Training Officer, 3rd Marine Division 1977–1978
Electrical Engineering Instructor, United States Naval Academy 1978–1981
Head, Officer Plans Section, Headquarters Marine Corps 1982–1986
Assistant Chief of Staff, G-1, 2nd Marine Division 1987–1988
Executive Officer, 8th Marine Regiment 1988
Commanding Officer, 1st Battalion 8th Marines 1988–1990
Director Humanities and Social Science Division/Marine Corps Representative, United States Naval Academy 1990–1992
Commanding Officer, 11th Marine Expeditionary Unit 1992–1993
Liaison Officer to the U.S. Special Envoy to Somalia 1992–1993
Executive Assistant to the Assistant Commandant of the Marine Corps 1993–1994
Director, Character Development Division, United States Naval Academy 1994–1995
Senior Military Assistant to the Deputy Secretary of Defense 1995–1996
Executive Assistant to the Director of Central Intelligence 1995–1996
Deputy Director of Operations, Headquarters, United States European Command 1996–1998
Commanding General, 1st Marine Division 1998–1999
Director Strategic Plans and Policy, United States Pacific Command 1999–2000
Commanding General, I Marine Expeditionary Force 2000–2002
Commandant of the Marine Corps 2003–2006

Awards and decorations

Bronze oak leaf cluster
Bronze oak leaf cluster
Gold star
Gold star
Gold star
Gold star
Bronze oak leaf cluster
Bronze oak leaf cluster
Bronze star
Bronze star
Bronze star
Bronze star
Bronze star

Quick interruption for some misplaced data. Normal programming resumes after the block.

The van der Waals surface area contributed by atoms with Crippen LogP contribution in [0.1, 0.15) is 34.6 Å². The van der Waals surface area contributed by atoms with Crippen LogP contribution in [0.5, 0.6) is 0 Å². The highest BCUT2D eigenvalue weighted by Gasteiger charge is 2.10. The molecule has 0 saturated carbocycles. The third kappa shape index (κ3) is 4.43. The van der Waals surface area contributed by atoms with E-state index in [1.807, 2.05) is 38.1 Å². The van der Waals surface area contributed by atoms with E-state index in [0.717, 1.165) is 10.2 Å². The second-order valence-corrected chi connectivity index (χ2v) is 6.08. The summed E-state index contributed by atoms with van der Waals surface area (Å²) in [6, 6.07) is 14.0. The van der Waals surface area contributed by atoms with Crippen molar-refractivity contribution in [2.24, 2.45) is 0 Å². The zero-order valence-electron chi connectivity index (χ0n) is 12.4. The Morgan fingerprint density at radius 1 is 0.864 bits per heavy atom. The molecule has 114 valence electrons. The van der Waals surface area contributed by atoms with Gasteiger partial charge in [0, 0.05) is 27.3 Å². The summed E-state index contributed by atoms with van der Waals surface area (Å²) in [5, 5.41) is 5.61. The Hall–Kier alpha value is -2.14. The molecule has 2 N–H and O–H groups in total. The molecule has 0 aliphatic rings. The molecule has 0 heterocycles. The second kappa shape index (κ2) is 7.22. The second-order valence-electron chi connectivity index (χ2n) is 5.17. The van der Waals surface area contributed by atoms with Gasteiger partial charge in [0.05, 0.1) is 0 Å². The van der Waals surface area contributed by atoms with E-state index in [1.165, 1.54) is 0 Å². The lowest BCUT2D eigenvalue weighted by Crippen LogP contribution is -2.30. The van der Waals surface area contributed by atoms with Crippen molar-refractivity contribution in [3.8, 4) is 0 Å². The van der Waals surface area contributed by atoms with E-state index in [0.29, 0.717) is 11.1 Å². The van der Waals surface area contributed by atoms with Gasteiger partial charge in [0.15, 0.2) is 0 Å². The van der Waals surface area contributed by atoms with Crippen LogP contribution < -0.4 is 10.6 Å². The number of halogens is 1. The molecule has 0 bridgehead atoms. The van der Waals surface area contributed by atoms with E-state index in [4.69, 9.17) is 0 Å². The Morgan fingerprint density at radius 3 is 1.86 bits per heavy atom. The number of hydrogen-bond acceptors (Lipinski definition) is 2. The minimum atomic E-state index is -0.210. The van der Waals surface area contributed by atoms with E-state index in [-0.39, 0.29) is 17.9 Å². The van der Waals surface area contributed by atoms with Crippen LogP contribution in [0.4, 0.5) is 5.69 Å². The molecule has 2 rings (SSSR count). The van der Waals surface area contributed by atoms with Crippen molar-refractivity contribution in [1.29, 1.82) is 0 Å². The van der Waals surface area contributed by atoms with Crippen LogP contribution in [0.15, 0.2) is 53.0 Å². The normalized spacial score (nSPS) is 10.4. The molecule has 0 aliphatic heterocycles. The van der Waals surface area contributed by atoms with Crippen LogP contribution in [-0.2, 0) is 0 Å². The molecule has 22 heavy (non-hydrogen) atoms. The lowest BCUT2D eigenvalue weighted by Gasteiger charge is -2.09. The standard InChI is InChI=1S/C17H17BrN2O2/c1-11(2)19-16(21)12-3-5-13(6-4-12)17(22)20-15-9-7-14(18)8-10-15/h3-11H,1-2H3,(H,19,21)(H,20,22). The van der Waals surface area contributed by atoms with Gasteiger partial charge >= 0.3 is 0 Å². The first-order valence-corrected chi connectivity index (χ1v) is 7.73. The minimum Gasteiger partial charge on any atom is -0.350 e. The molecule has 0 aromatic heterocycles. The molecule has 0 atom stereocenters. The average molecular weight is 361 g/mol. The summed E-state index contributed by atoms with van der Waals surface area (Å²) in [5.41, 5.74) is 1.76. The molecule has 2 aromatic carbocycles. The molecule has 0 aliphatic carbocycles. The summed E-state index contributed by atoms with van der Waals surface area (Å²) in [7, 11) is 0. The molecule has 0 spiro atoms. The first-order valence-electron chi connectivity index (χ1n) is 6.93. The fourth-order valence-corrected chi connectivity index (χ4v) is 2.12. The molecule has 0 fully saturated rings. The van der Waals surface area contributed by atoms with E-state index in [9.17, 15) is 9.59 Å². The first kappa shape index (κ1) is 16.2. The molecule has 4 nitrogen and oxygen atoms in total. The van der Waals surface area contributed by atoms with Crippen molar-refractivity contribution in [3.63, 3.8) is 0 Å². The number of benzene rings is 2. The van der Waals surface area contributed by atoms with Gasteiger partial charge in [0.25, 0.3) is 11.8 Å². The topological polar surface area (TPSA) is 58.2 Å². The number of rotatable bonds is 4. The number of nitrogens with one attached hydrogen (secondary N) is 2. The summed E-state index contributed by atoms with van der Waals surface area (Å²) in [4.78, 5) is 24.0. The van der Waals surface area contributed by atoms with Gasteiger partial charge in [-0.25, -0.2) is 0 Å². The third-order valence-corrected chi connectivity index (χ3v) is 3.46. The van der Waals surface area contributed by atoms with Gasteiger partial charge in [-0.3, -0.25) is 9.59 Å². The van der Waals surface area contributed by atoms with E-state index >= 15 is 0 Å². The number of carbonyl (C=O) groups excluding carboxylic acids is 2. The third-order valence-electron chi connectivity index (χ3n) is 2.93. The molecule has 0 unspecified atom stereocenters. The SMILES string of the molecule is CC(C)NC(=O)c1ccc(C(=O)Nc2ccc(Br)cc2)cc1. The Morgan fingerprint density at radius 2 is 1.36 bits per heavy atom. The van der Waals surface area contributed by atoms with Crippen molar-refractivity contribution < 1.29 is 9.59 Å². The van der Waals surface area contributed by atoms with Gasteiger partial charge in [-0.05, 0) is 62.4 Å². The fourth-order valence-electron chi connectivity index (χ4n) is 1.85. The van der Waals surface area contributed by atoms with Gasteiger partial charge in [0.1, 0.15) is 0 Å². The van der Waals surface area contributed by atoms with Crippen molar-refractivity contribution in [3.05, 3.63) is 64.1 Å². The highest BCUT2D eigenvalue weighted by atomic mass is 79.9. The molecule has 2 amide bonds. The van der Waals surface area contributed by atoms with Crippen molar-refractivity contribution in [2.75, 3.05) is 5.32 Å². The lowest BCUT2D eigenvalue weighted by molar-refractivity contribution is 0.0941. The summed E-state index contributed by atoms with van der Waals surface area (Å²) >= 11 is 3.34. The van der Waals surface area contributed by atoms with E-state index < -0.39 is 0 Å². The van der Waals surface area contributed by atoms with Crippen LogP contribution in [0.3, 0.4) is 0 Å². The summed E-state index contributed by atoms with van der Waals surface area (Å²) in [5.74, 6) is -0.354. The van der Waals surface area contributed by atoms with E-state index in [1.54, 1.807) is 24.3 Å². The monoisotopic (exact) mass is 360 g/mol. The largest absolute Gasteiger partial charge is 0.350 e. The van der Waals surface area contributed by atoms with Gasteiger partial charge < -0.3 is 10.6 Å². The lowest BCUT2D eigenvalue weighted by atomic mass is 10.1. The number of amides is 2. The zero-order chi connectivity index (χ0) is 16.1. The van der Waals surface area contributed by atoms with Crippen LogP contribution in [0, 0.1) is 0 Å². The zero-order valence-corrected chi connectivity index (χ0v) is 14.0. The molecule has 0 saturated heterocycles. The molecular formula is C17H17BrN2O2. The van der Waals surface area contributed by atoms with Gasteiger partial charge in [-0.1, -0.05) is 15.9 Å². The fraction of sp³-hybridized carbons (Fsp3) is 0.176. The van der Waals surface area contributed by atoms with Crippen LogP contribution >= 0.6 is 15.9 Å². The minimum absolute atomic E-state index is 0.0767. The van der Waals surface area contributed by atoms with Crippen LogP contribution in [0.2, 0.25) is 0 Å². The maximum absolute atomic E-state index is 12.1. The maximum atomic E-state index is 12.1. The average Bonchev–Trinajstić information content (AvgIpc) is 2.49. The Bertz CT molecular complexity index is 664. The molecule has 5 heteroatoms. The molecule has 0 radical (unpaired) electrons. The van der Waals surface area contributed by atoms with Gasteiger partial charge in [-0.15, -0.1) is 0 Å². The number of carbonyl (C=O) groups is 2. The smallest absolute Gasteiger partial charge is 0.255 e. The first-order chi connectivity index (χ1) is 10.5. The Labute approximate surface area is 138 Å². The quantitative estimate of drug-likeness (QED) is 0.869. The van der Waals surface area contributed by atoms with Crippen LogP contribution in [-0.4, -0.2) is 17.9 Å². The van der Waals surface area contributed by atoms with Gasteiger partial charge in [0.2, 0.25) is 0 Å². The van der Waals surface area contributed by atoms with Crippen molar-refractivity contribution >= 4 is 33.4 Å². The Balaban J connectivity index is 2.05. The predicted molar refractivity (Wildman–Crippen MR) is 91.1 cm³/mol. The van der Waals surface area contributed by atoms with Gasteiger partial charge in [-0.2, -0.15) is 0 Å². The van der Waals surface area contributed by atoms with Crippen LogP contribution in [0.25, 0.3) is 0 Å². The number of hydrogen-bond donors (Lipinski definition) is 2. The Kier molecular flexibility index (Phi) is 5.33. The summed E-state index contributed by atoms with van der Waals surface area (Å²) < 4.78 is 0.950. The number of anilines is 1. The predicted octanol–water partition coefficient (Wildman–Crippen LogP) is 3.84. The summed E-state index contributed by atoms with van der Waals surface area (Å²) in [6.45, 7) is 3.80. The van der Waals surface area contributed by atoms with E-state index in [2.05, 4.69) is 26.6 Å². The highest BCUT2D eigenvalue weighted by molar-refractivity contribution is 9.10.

Bronze star
Bronze star
Bronze star
Bronze star
Bronze star
Joint Chiefs of Staff seal.svg
1st Row Defense Distinguished Service Medal with two oak leaf clusters Defense Superior Service Medal Legion of Merit with two award stars Bronze Star with valor device
2nd Row Defense Meritorious Service Medal Meritorious Service Medal with one award star Navy and Marine Corps Achievement Medal with one award star Combat Action Ribbon
3rd Row Joint Meritorious Unit Award with two oak leaf clusters Meritorious Unit Commendation with one service star National Intelligence Distinguished Service Medal National Defense Service Medal with two service stars
4th Row Armed Forces Expeditionary Medal Vietnam Service Medal with three service stars Southwest Asia Service Medal with one service star Global War on Terrorism Service Medal
5th Row Humanitarian Service Medal Sea Service Deployment Ribbon with two service stars Navy and Marine Corps Overseas Service Ribbon with one service star French Legion of Honor, Commander
6th Row Vietnam Gallantry Cross Unit Citation Vietnam Civil Actions Unit Citation Vietnam Campaign Medal Kuwait Liberation Medal
Office of the Joint Chiefs of Staff Identification Badge

See also


  1. ^ Jeff Schogol (November 13, 2006). "Conway becomes Marine Corps Commandant". Stars and Stripes. Archived from the original on September 27, 2011. Retrieved November 13, 2006.